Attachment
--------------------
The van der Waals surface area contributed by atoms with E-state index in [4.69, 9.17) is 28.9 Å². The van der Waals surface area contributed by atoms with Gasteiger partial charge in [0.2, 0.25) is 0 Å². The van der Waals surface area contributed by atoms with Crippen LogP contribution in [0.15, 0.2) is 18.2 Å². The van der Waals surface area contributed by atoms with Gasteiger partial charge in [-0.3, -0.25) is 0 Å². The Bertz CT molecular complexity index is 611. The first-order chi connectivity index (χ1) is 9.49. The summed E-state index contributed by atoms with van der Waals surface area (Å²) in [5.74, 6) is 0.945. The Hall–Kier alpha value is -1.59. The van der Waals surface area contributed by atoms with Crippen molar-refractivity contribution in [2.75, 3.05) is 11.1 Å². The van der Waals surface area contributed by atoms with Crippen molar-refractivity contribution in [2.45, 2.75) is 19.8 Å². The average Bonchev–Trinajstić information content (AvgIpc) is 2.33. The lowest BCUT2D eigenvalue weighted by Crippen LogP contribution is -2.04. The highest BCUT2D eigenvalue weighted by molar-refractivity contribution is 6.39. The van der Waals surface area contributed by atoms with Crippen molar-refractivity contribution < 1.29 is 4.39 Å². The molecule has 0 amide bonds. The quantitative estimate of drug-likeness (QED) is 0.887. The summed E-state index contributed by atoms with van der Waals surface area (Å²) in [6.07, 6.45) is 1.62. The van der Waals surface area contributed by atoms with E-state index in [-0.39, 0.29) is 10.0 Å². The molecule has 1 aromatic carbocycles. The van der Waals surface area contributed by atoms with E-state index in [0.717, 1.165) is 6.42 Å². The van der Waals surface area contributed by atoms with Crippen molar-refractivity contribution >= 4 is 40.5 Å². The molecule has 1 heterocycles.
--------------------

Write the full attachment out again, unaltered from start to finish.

The van der Waals surface area contributed by atoms with E-state index in [4.69, 9.17) is 28.9 Å². The van der Waals surface area contributed by atoms with Gasteiger partial charge in [0.2, 0.25) is 0 Å². The van der Waals surface area contributed by atoms with Crippen LogP contribution in [0.15, 0.2) is 18.2 Å². The van der Waals surface area contributed by atoms with Gasteiger partial charge in [-0.3, -0.25) is 0 Å². The Bertz CT molecular complexity index is 611. The first-order chi connectivity index (χ1) is 9.49. The summed E-state index contributed by atoms with van der Waals surface area (Å²) in [5.74, 6) is 0.945. The Hall–Kier alpha value is -1.59. The van der Waals surface area contributed by atoms with Crippen molar-refractivity contribution in [2.75, 3.05) is 11.1 Å². The van der Waals surface area contributed by atoms with Crippen molar-refractivity contribution in [2.45, 2.75) is 19.8 Å². The average Bonchev–Trinajstić information content (AvgIpc) is 2.33. The lowest BCUT2D eigenvalue weighted by Crippen LogP contribution is -2.04. The highest BCUT2D eigenvalue weighted by molar-refractivity contribution is 6.39. The van der Waals surface area contributed by atoms with Crippen molar-refractivity contribution < 1.29 is 4.39 Å². The molecule has 0 amide bonds. The quantitative estimate of drug-likeness (QED) is 0.887. The summed E-state index contributed by atoms with van der Waals surface area (Å²) in [6.07, 6.45) is 1.62. The van der Waals surface area contributed by atoms with E-state index in [-0.39, 0.29) is 10.0 Å². The molecule has 1 aromatic carbocycles. The van der Waals surface area contributed by atoms with E-state index in [0.717, 1.165) is 6.42 Å². The van der Waals surface area contributed by atoms with Crippen molar-refractivity contribution >= 4 is 40.5 Å². The molecule has 1 heterocycles.